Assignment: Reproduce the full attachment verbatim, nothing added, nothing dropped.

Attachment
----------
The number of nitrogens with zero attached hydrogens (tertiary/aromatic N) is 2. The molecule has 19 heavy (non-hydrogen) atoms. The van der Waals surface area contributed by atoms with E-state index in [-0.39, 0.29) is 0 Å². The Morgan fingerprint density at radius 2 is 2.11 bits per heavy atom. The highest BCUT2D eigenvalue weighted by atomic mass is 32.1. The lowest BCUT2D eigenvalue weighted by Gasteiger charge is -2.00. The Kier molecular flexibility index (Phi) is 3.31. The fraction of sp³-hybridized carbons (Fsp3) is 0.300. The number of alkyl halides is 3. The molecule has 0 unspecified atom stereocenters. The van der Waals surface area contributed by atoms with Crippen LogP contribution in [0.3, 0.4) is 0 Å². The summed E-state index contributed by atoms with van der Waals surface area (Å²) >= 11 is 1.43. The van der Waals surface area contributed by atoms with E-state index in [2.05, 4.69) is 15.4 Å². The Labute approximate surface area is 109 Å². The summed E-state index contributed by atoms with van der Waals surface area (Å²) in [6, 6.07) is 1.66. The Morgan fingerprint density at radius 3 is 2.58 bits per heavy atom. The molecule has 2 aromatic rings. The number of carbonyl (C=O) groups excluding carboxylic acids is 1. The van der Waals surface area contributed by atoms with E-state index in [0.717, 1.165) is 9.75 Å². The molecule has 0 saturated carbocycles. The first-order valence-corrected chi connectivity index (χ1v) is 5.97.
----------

The number of nitrogens with zero attached hydrogens (tertiary/aromatic N) is 2. The molecule has 19 heavy (non-hydrogen) atoms. The van der Waals surface area contributed by atoms with E-state index in [-0.39, 0.29) is 0 Å². The Morgan fingerprint density at radius 2 is 2.11 bits per heavy atom. The highest BCUT2D eigenvalue weighted by atomic mass is 32.1. The lowest BCUT2D eigenvalue weighted by Gasteiger charge is -2.00. The Kier molecular flexibility index (Phi) is 3.31. The fraction of sp³-hybridized carbons (Fsp3) is 0.300. The number of alkyl halides is 3. The molecule has 0 unspecified atom stereocenters. The van der Waals surface area contributed by atoms with Crippen LogP contribution in [0.3, 0.4) is 0 Å². The summed E-state index contributed by atoms with van der Waals surface area (Å²) >= 11 is 1.43. The van der Waals surface area contributed by atoms with E-state index in [2.05, 4.69) is 15.4 Å². The Labute approximate surface area is 109 Å². The summed E-state index contributed by atoms with van der Waals surface area (Å²) in [6, 6.07) is 1.66. The Morgan fingerprint density at radius 3 is 2.58 bits per heavy atom. The molecule has 2 aromatic rings. The number of carbonyl (C=O) groups excluding carboxylic acids is 1. The van der Waals surface area contributed by atoms with E-state index in [0.717, 1.165) is 9.75 Å². The molecule has 0 saturated carbocycles. The first-order valence-corrected chi connectivity index (χ1v) is 5.97.